by Jake Rubenstein
Deriving from the United States in the early 1970s, blaxploitation cinema remains a beloved cultural landmark for genre filmmaking to this very day. Throughout the decades, filmgoers have been treated to a wide variety of fantastic films that fall under the Blaxploitation umbrella including the films of Rudy Ray Moore, the Blacula series, Cleopatra Jones (1973), Shaft (1971), Black Gunn (1972), Hit Man (1972), Blackenstein (1973), Hell up in Harlem (1973), and my personal favorite to stem from Quentin Tarantino’s filmography, Jackie Brown (1997).
The term “blaxploitation” was originally coined in August 1972 by Junius Griffin, who was then president of the Beverly Hills-Hollywood NAACP branch, after he deemed that these films were “proliferating offenses” to the black community by perpetuating stereotypical characters that were often involved in criminal activity. However, the films within the subgenre do celebrate black pride by being some of the first of their kind, after the race films of the 1940s and 1960s, to showcase black characters and communities as heroes and subjects of film and television, rather than sidekicks, villains, or victims of brutality and violence. In continuation of this month’s Black History celebration, we will spend this weekend deep diving into some iconic works of blaxploitation cinema.
Black Bikers from Hell (1970). To kick off this weekend’s watchlist, we’ll be taking a ride with Laurence Merrick’s Black Bikers from Hell. The film itself serves as a relatively popcorn-y watch as it follows an African-American biker gang that is tricked into believing that a white biker gang is planning a war, with all hell breaking loose and pure chaos soon to follow. The campiness behind the picture is completely full tilt, taking a completely bonkers approach to a biker film, that echoes some of my favorite entries to the subgenre such as Sandy Harbutt’s 1974 Ozploitation classic Stone. However, what I find truly unique about Merrick’s film is the way that he directly incorporates racial tension that stemmed as a direct result of the 1960’s Civil Rights movement into the narrative. The film also features a plethora of exploitative trademark material including drug use, over-the-top scenes of action and violence, biker gangs versus cops, and pet lions that are neatly tied together with a killer soundtrack. With all the extravagant fun that Black Bikers from Hell as going for it, the film makes for a great Saturday night watch (with maybe a couple beers by your trusty side), and is now streaming on Fandor in all of its exploitative might.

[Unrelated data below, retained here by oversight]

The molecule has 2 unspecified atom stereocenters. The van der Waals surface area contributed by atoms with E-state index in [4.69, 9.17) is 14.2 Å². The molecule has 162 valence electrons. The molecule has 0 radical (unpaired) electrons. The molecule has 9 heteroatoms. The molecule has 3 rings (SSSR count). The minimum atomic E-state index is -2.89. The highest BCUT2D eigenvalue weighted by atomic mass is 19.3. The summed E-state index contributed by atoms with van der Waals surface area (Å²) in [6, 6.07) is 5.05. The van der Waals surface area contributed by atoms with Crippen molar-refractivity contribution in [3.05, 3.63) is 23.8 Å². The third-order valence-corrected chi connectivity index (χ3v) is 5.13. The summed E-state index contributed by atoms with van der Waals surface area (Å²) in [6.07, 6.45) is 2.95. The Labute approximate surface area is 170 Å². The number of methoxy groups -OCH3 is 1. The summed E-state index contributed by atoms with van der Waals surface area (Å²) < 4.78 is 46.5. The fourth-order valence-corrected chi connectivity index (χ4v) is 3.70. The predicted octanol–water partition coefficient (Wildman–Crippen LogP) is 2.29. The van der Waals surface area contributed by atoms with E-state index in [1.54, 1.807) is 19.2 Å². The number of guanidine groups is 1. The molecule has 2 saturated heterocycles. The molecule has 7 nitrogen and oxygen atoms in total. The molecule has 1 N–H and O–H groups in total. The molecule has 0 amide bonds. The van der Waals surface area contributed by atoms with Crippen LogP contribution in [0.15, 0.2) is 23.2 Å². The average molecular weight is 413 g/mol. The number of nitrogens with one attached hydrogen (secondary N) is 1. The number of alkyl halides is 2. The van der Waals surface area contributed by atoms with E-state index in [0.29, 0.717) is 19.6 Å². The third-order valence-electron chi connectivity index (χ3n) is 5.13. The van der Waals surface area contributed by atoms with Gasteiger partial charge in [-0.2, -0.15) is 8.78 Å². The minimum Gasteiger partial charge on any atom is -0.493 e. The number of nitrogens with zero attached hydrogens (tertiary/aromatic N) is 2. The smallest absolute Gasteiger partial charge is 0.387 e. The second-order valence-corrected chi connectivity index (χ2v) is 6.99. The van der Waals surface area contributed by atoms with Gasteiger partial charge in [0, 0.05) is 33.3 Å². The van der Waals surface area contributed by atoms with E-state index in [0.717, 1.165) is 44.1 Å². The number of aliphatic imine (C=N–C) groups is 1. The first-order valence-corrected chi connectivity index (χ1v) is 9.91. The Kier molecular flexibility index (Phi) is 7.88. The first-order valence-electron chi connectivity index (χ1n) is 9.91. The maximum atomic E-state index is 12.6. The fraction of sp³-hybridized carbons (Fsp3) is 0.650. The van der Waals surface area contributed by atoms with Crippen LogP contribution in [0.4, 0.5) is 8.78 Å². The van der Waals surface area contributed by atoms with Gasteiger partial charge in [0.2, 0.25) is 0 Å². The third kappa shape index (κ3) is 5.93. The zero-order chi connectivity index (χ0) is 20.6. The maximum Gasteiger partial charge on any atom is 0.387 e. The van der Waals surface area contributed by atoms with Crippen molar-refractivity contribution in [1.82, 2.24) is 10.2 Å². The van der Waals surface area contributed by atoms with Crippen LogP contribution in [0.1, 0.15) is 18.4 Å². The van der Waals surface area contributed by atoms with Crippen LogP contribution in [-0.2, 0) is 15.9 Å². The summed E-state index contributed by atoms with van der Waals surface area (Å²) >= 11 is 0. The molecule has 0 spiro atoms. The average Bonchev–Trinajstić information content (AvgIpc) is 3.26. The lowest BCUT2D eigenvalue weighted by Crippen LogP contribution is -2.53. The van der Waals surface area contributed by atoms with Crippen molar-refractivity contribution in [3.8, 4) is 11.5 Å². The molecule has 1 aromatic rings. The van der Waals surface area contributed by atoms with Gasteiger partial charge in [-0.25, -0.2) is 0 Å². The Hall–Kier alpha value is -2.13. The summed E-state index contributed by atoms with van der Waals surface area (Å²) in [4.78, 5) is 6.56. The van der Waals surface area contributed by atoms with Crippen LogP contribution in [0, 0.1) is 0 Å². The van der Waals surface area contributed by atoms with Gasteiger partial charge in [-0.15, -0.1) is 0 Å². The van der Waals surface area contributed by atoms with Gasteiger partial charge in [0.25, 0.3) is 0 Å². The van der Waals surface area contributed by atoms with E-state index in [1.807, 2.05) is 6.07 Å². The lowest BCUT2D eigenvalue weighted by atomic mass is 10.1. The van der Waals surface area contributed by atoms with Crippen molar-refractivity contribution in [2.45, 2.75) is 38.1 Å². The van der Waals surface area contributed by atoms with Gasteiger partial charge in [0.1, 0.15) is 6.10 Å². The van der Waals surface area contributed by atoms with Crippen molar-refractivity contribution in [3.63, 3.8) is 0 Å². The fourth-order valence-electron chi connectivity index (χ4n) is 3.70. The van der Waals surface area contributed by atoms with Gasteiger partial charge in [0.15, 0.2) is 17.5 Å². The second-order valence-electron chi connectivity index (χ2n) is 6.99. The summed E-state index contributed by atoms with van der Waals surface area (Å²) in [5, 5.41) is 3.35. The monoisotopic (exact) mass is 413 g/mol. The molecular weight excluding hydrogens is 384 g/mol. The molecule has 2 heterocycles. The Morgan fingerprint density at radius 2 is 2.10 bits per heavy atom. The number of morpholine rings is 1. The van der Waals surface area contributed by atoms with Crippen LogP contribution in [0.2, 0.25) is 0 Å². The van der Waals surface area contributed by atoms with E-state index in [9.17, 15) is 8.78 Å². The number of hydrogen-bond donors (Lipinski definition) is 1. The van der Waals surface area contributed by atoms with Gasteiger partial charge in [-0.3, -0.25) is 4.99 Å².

Black Fist (1975). Next on our list of blaxploitation classics is none other than the infamous X-Rated Black Fist AKA Bogard. Directed by Timothy Galfas and starring Richard Lawson alongside Annazette Chase, and Phillip Michael Thomas, the film follows a Los Angeles street-fighter (Richard Lawson) as he goes to work for gangsters. Similar to the Gritty New York films of the 1970s into the 1980s, what draws me into loving Black Fist so much is that seedy criminal underworld of Los Angeles that is deliciously explored throughout the runtime. Much like one of my all-time favorites, Walking the Edge (1985), the film does such a great job of capturing the sleazy aura of a city that was so deeply entrenched in crime throughout this period of history, by presenting what feels to be authentic insight of the city’s real innerworkings that you really didn’t see with too many major studio pictures, thanks to the MPAA rating system that had only been initiated just a few years prior in 1968. In the case of Timothy Galfas directorial entry into the blaxploitation subgenre, the work seamlessly capitalizes on the criminal nature dwelling in the streets of Los Angeles, much to the delight of any individual who has an affinity for these Blaxploitation films that symbolically emphasize the true beast behind exploitation cinema with a capital “E.” Filled with gangsters, street-fighters, violence, and the beautiful exploration of 1970s street culture, Black Fist makes for a perfect weekend watch, and is now streaming on Fandor for your viewing pleasure.
Black Gestapo (1975). For this weekend’s final entry into our celebration of blaxploitation cinema, we’re going to be showcasing the ever-so-glorious vigilante essential known as Black Gestapo. Directed by grindhouse maestro Lee Frost, and starring Rod Perry alongside the wonderful Charles Robinson, the film’s plot follows a vigilante named General Ahmed, who starts an inner-city “People’s Army” to protect the black citizens of Watts. However, when the Army succeeds in chasing the mob out of Watts, Ahmed is soon replaced by his colleague Colonel Kojah, who reforms the movement into a National Socialist criminal organization as a means to take complete control over the town.
With the narrative clearly drawing over-the-top comparisons to the Nazi movement much like other Nazisploitation films of the 1970s, the work manages to hit a complete stride in regard to exploitative value. Not only are viewers treated with a thematic structure coated in absurdity, we also get to experience first-hand a key example of definitively structured blaxploitation film as the subgenre hit its peak in the mid 1970s. Black Gestapo puts key emphasis on the dangers of fundamental ideology (which is easily one of the few attributes that grounds the film in some sort of reality), but manages to deliver on all of the exploitative goods at the same time, including soft-core porn and a notable castration scene to really drive the point home. When it comes to the true core of blaxploitation combined with a nice taste of grindhouse cinema, there really isn’t a better example that comes to mind besides Black Gestapo, and if we love it, we know that you’ll love it too! Perfect to top off your weekend deep dive into blaxploitation cinema, be sure to catch this 1970s gem that is now available for streaming on Fandor.